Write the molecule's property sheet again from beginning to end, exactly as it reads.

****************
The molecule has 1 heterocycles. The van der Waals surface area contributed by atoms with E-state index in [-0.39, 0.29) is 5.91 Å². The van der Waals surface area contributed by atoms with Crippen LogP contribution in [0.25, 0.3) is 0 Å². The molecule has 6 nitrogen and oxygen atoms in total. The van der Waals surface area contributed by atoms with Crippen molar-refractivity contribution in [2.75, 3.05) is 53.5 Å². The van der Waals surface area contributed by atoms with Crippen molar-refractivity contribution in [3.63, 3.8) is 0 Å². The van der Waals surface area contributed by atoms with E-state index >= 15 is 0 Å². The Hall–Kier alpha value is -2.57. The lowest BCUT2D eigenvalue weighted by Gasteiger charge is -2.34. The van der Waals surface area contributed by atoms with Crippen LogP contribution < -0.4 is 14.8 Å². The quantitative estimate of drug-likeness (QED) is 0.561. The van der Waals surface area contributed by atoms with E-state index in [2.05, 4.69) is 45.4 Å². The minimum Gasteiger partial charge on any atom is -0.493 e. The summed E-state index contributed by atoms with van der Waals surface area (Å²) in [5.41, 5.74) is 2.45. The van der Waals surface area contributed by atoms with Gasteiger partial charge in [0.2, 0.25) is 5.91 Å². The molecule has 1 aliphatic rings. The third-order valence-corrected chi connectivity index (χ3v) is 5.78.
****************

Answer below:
The molecule has 1 heterocycles. The van der Waals surface area contributed by atoms with E-state index in [-0.39, 0.29) is 5.91 Å². The van der Waals surface area contributed by atoms with Crippen LogP contribution in [0.25, 0.3) is 0 Å². The molecule has 6 nitrogen and oxygen atoms in total. The van der Waals surface area contributed by atoms with Crippen molar-refractivity contribution in [2.75, 3.05) is 53.5 Å². The van der Waals surface area contributed by atoms with Crippen molar-refractivity contribution in [3.63, 3.8) is 0 Å². The van der Waals surface area contributed by atoms with E-state index >= 15 is 0 Å². The Hall–Kier alpha value is -2.57. The lowest BCUT2D eigenvalue weighted by Gasteiger charge is -2.34. The van der Waals surface area contributed by atoms with Crippen LogP contribution < -0.4 is 14.8 Å². The quantitative estimate of drug-likeness (QED) is 0.561. The van der Waals surface area contributed by atoms with E-state index in [2.05, 4.69) is 45.4 Å². The minimum Gasteiger partial charge on any atom is -0.493 e. The summed E-state index contributed by atoms with van der Waals surface area (Å²) in [5.41, 5.74) is 2.45. The van der Waals surface area contributed by atoms with Gasteiger partial charge in [0.2, 0.25) is 5.91 Å². The molecule has 1 aliphatic rings. The third-order valence-corrected chi connectivity index (χ3v) is 5.78.